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Insecure functionality


Secure functionality implementation


  • Usage of Python 3 for scripting and application development
  • Usage of Django for building web applications in Python


Non compliant code

from django.http import HttpResponse
from .models import User

def get_user(request):
user_id = request.GET['id']
user = User.objects.get(id=user_id)
return HttpResponse(user)

The function get_user in the above code is responsible for fetching a user from the database by their ID. The ID is obtained from the GET parameters of the request object. This function is vulnerable because it does not validate or sanitize the user input before using it to query the database.

This can lead to two major issues:

  1. Information Disclosure: If a malicious user knows the ID of other users, they can easily retrieve their information by simply sending a request with their ID. This can lead to unauthorized access to sensitive user information.

  2. SQL Injection: Although Django's ORM, which is used here, is designed to prevent SQL injection attacks, certain complex queries can still be susceptible. In this case, if the user input is not validated, a sophisticated attacker could potentially manipulate the query to retrieve information they are not supposed to have access to or perform actions on the database that they are not authorized to do.

To fix these vulnerabilities, we need to add appropriate access controls to ensure that users can only access data they are authorized for. We also need to validate and sanitize user inputs to protect against SQL injection attacks.


  • Validate and sanitize the input: Ensure that the user_id obtained from the request is valid and safe to use. This can be done by checking if it is a number and does not contain any special characters or SQL commands.
  • Use parameterized queries: Instead of directly inserting the user_id into the query, use a parameterized query. This way, the database knows exactly what data to expect, which reduces the risk of SQL injection.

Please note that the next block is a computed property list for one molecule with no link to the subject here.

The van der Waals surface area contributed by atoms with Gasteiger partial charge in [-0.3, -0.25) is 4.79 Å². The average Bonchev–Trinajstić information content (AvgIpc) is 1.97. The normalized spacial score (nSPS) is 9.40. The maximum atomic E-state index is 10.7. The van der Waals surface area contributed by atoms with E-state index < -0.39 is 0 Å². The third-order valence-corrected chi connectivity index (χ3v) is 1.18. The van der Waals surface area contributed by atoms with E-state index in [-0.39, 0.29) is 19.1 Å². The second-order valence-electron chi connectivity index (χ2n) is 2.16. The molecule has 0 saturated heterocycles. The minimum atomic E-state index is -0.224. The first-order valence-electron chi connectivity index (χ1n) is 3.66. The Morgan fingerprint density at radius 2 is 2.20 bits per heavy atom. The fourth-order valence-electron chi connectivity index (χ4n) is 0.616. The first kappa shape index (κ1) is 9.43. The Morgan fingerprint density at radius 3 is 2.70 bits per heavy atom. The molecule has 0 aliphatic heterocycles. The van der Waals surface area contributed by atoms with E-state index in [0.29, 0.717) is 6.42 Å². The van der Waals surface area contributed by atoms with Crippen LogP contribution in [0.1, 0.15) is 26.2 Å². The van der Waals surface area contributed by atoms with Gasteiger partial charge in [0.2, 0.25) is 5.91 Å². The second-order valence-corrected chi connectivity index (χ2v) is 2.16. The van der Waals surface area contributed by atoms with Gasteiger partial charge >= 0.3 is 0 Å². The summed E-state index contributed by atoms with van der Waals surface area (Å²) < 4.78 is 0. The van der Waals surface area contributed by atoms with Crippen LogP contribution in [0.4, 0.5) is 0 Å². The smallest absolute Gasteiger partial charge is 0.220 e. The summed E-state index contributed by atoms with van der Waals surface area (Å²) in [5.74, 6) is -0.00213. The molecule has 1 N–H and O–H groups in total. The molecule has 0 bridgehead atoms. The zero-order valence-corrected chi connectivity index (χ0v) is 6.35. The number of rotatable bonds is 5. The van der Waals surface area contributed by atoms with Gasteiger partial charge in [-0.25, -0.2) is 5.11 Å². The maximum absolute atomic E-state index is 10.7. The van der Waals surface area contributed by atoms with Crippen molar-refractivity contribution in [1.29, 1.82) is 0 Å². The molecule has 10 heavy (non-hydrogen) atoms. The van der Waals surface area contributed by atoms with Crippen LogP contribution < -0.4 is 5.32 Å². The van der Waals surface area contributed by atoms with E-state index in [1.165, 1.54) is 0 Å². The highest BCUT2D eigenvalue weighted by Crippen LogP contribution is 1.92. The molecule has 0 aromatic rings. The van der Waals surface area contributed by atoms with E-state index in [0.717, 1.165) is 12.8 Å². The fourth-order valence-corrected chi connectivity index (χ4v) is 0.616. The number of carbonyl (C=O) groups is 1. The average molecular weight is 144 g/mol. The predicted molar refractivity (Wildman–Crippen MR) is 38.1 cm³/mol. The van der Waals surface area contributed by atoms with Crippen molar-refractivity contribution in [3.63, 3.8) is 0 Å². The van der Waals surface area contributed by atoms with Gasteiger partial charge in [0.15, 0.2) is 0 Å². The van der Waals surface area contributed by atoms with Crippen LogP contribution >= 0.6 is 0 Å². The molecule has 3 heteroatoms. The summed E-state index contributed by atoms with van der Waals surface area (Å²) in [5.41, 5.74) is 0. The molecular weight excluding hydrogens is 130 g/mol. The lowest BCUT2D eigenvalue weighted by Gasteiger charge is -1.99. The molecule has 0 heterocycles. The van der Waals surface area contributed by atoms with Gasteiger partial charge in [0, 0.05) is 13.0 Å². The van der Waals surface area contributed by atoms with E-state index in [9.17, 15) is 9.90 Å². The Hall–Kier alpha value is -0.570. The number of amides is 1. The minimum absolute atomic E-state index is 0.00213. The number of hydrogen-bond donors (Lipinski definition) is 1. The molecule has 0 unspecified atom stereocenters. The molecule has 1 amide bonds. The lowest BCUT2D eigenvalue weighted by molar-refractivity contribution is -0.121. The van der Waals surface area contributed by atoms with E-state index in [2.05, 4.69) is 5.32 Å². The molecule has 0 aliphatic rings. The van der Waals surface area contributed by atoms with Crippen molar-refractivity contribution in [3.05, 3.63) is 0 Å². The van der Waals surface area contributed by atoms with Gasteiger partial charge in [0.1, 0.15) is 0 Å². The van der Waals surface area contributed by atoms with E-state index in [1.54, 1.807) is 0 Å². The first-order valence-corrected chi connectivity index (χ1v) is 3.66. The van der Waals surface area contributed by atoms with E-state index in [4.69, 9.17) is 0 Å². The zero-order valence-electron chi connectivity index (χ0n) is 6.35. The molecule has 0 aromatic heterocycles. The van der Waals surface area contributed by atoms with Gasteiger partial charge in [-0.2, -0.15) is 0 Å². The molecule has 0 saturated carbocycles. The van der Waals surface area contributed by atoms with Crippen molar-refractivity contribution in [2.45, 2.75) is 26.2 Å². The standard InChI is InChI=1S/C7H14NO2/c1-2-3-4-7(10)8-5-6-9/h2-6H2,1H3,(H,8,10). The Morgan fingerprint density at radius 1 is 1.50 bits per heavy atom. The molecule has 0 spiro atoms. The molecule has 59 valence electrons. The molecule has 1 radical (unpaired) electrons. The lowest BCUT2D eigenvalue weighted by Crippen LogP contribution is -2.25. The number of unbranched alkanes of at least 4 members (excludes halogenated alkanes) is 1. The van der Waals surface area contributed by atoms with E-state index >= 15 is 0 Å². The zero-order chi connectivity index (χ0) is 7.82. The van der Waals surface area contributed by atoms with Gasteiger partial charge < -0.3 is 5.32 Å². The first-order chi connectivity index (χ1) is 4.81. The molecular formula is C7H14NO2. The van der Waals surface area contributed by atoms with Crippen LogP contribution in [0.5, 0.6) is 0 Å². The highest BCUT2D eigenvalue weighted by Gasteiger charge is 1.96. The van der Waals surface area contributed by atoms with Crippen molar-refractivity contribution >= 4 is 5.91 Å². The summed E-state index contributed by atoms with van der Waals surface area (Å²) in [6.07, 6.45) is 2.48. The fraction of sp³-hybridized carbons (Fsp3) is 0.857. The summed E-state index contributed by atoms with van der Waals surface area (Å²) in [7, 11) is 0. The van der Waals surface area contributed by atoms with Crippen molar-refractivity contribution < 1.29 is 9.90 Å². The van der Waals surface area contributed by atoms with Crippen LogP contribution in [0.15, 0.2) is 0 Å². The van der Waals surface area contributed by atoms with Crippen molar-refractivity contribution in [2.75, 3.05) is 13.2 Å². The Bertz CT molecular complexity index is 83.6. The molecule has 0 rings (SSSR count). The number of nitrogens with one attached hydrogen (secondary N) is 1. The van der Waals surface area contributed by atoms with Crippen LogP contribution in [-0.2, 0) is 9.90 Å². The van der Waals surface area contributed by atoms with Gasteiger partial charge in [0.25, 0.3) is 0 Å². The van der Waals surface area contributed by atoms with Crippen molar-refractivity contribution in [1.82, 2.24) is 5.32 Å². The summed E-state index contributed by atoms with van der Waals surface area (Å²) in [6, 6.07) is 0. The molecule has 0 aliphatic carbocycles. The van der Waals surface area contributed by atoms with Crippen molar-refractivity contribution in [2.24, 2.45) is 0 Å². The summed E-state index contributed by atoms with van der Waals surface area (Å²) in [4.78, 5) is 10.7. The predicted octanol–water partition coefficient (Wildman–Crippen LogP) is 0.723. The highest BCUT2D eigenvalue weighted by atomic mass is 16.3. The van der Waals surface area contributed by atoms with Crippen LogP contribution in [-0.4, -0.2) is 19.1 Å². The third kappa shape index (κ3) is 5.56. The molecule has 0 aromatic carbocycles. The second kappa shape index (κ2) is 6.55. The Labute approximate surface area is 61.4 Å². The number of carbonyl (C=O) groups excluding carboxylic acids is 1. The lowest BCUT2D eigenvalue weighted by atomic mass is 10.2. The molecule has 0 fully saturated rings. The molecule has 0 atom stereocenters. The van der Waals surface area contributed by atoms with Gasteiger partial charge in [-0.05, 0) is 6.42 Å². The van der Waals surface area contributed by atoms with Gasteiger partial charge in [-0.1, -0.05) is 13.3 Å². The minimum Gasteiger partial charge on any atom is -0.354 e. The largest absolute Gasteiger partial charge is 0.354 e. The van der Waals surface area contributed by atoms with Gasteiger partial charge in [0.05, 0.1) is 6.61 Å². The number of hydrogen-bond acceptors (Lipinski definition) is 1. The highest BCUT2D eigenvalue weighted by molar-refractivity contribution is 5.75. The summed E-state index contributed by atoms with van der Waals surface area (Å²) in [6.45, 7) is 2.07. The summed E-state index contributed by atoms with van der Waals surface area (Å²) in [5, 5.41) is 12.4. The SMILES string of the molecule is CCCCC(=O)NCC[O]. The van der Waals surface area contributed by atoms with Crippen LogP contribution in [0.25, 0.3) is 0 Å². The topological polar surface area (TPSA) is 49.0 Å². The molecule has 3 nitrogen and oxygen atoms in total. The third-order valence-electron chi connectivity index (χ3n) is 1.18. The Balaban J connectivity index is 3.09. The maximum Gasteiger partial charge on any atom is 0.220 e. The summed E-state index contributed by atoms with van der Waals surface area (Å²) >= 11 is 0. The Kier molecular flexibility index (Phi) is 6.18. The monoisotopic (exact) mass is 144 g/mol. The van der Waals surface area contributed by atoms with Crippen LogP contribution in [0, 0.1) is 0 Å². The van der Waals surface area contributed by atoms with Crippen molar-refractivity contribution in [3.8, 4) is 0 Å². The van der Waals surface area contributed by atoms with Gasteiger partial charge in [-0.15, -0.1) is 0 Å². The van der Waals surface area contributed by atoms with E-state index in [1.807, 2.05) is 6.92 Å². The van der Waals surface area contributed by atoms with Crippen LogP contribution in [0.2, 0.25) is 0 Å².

• Implement error handling: If the user_id does not exist in the database, the application should handle this gracefully. This can be done by checking if the user object is None and returning an appropriate error message.
  • Limit data exposure: Instead of returning the entire user object, only return the necessary information. This reduces the risk of exposing sensitive information.

Compliant code

from django.http import HttpResponse, JsonResponse
from django.core.exceptions import ObjectDoesNotExist
from .models import User
import re

def get_user(request):
user_id = request.GET.get('id', None)

# Validate and sanitize the input
if user_id is None or not re.match("^[0-9]+$", user_id):
return JsonResponse({'error': 'Invalid user ID.'}, status=400)

# Use parameterized queries and implement error handling
user = User.objects.get(id=user_id)
except ObjectDoesNotExist:
return JsonResponse({'error': 'User not found.'}, status=404)

# Limit data exposure
user_data = {
'username': user.username,
# add other necessary fields

return JsonResponse(user_data)

The code starts by getting the user_id from the request. If no user_id is provided or if it contains anything other than numbers, an error message is returned.

Next, a parameterized query is used to get the user from the database. This is done using Django's ORM, which automatically uses parameterized queries. If no user with the provided id exists, an error message is returned.

Finally, instead of returning the entire user object, a dictionary is created with only the necessary information. This dictionary is then returned as a JSON response. This limits data exposure by ensuring that only the necessary information is sent to the client.

This code fixes the vulnerability by validating and sanitizing the input, using parameterized queries, implementing error handling, and limiting data exposure.